New Nomenclature and Clinical Aspects of Allergic Diseases

  • S.G.O. Johansson
Part of the Allergy Frontiers book series (ALLERGY, volume 2)

The discovery of IgE and its role in allergic inflammation opened new doors to the understanding of allergy. However, it also became obvious that the current terminology for allergic disorders was most confusing. It had developed during the 100 years since the first case of allergy was reported but its development was influenced by the different clinical specialities involved and their traditions. The European Association of Allergology and Clinical Immunology, EAACI, and the World Allergy Organization, WAO, nominated multi-national and multi-speciality committees for nomenclature revision and since some 5 years we now trying to implement the new terminology.

Hypersensitivity describes objectively reproducible symptoms or signs initiated by exposure to a defined stimulus at a dose tolerated by normal persons. If the reactions are mediated by an immunological mechanism it should be called allergy. Allergic asthma and allergic rhino-conjunctivitis are mostly mediated by IgE antibodies and this is often the case also for atopic eczema and allergic anaphylaxis. Atopic individuals have a genetic constitution promoting IgE-sensitization. Other allergies, e.g. allergic contact dermatitis is lymphocyte mediated and IgG antibodies to e.g. dextran can build immune complexes that activates complement.

Allergy is an increasing, global problem. We must use one and the same nomenclature in order to be able to collaborate on scientific understanding, improved diagnosis and treatment and optimal patient care.


Atopic Eczema Allergic Rhinitis Allergic Disease Contact Dermatitis Allergic Contact Dermatitis 


Unable to display preview. Download preview PDF.

Unable to display preview. Download preview PDF.


  1. 1.
    Johansson SGO, O'B Hourihane J, Bousquet J, Bruijnzeel-Koomen C, Dreborg S, Haahtela T, Kowalski ML, Mygind N, Ring J, van Cauwenberge P, van Hage-Hamsten M, Wüthrich B. A revised nomenclature for allergy. An EAACI position statement from the EAACI nomenclature task force. Allergy 2001; 56:813–824.PubMedCrossRefGoogle Scholar
  2. 2.
    Johansson SGO, Bieber T, Dahl R, Friedmann PS, Lanier BQ, Lockey RF, Motala C, Ortega Martell JA, Platts-Mills TAE, Ring J, Thien F, Van Cauwenberge P, Williams HC. Revised nomenclature for allergy for global use: Report of the Nomenclaure Review Committee of the World Allergy Organization, October 2003. J Allergy Clin Immun 2004; 113:832–836.PubMedCrossRefGoogle Scholar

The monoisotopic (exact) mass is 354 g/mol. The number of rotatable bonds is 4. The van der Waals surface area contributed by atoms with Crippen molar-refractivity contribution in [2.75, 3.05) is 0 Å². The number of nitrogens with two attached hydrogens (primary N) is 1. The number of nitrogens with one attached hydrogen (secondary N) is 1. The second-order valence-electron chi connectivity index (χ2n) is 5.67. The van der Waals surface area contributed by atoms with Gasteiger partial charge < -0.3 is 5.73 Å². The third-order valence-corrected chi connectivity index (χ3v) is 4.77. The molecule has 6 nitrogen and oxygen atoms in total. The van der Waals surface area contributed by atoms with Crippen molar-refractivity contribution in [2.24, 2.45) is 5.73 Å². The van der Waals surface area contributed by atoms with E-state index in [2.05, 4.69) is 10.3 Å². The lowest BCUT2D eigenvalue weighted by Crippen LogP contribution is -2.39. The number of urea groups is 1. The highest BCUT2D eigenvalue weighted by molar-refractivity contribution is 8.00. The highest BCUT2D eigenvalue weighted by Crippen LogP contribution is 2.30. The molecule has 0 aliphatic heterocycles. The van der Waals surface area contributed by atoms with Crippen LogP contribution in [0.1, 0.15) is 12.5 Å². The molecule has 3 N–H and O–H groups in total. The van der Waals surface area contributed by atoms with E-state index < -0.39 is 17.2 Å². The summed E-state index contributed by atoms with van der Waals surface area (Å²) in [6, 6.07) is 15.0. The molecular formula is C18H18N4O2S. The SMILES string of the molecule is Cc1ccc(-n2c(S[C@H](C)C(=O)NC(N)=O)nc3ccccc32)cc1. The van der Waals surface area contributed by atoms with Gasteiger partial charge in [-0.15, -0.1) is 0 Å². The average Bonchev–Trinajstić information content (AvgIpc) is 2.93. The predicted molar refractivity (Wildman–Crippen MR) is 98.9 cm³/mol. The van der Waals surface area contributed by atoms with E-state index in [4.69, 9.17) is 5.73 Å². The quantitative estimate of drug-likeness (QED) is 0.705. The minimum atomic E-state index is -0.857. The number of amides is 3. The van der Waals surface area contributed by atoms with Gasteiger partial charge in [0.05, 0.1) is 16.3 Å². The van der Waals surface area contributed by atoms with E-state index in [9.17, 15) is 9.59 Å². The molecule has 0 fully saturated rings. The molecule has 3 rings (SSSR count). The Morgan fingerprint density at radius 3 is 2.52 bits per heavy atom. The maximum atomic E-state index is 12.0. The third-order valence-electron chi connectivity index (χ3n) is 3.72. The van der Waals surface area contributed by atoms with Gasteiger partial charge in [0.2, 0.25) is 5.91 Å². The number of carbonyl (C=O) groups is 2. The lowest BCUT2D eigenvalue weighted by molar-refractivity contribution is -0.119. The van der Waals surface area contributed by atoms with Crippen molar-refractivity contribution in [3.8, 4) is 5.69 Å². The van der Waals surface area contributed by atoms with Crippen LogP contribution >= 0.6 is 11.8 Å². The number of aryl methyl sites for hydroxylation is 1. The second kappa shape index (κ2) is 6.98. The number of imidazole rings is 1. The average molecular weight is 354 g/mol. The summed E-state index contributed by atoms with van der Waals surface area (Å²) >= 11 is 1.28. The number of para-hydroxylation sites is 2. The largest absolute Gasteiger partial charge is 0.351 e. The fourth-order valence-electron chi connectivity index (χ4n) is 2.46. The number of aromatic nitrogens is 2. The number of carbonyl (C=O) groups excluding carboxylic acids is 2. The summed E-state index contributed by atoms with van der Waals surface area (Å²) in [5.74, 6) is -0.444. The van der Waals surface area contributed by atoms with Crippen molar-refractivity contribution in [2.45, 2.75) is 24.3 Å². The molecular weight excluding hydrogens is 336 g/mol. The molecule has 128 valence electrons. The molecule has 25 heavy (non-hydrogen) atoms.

3. 3.
    Mygind N, Dahl R, Pedersen S, Thestrup-Pedersen K. Essential Allergy. 2nd ed. Blackwell Science, Oxford, 1996.Google Scholar
  4. 4.
    Gell PGH, Coombs RRA. Clinical Aspects of Immunology, 2nd. ed. Blackwell, Oxford/ Edinburgh, 1968, pp 575–596.Google Scholar
  5. 5.
    Coca AF, Cooke RA. On the classification of the phenomena of hypersensitiveness. J Immunol 1923; 8:163–182.Google Scholar
  6. 6.
    Prauznitz C, Küstner H. Studien über die Überempfindlichkeit. Zbl Bakt Parasits Infect I Abt Orig 1921; 86:160–169.Google Scholar
  7. 7.
    Coca AF, Grove EF. Studies in hypersensitiveness. XIII. A study of the atopic reagins. J Immunol 1925; 10:445–464.Google Scholar
  8. 8.
    Pepys J (Editorial). “Atopy”: a study in definition. Allergy 1994; 49:397–399.PubMedCrossRefGoogle Scholar
  9. 9.
    Williams HC (ed.). What Is Atopic Dermatitis and how Should It Be Defined in Epidemiological Studies? Cambridge University Press, Cambridge, 2000.Google Scholar
  10. 10.
    Coca AF. Familial Non-Reaginic Food Allergy. Thomas, Springfield, IL, 1953.Google Scholar
  11. 11.
    Rajka G. Atopic Dermatitis. W.B. Saunders, London, 1975.Google Scholar
  12. 12.
    Bennich HH, Ishizaka K, Johansson SGO, Rowe DS, Stanworth DR, Terry WD. Immunoglobulin E, a new class of human immunoglobulin. Bull. Org. mond. Santé, Bull World Health Organ 1968; 38:151–152.Google Scholar
  13. 13.
    Ishizaka K, Ishizaka T, Hornbrook MM. Physicochemical properties of reaginic antibody. V. Correlation of reaginic activity with ? E-globulin antibody. J Immunol 1966; 97:840.PubMedGoogle Scholar
  14. 14.
    Stanworth DR, Humphrey JH, Bennich H, Johansson SGO. Specific inhibition of the Prausnitz-Küstner reaction by an atypical human myeloma protein. Lancet 1967; ii:330–332.CrossRefGoogle Scholar
  15. 15.
    Pepys J. Atopy. In: Gill, PGH, Coombs, RRA, Lachmann, PJ (eds.). Clinical Aspects of Immunology. 3rd ed. Blackwell Scientific, Oxford, 1975, pp 877–902.Google Scholar
  16. 16.
    Gots RE, Hamosh TD, Flamm WG, Carr CJ. Multiple chemical sensitivities: a symposium on the State of the Science. Regul Toxicol Pharm 1993; 18:61–78.CrossRefGoogle Scholar
  17. 17.
    Lubbe J, Wüthrich B. Amalgamallergie und Amalgamkontroverse. Schweiz Med Wochenschr 1996; 126:661–665.PubMedGoogle Scholar
  18. 18.
    Lidén S. Sensitivity to electricity – a newcomer among environmental epidemics. Allergy 1996; 51:519–544.PubMedGoogle Scholar
  19. 19.
    Szceklik A. Mechanisms of aspirin-induced asthma. Allergy 1997; 52:619–619.Google Scholar
  20. 20.
    Patterson R, Greenberger PA, Halwig JM, Liotta JL, Roberts M. ABPA natural history and classification of early disease by serologic and roentgenographic studies. Arch Intern Med 1986; 146:916–921.PubMedCrossRefGoogle Scholar
  21. 21.
    Hedin H, Richter W, Ring J. Dextran-induced anaphylactoid reactions in man. Role of dextran reactive antibodies. Int Arch Aller Appl Immun 1976; 52:145–159.Google Scholar
  22. 22.
    Von Pirquet C. Allergie. Münchener med. Wochenschrift 1906; 30:1457.Google Scholar
  23. 23.
    Salvaggio JE, Buechner HA, Seabury H. Bagassosis I. Precipitins against extracts of crude bagasse in the serum of patients with bagassosis. Ann Intern Med 1966; 64:748–754.Google Scholar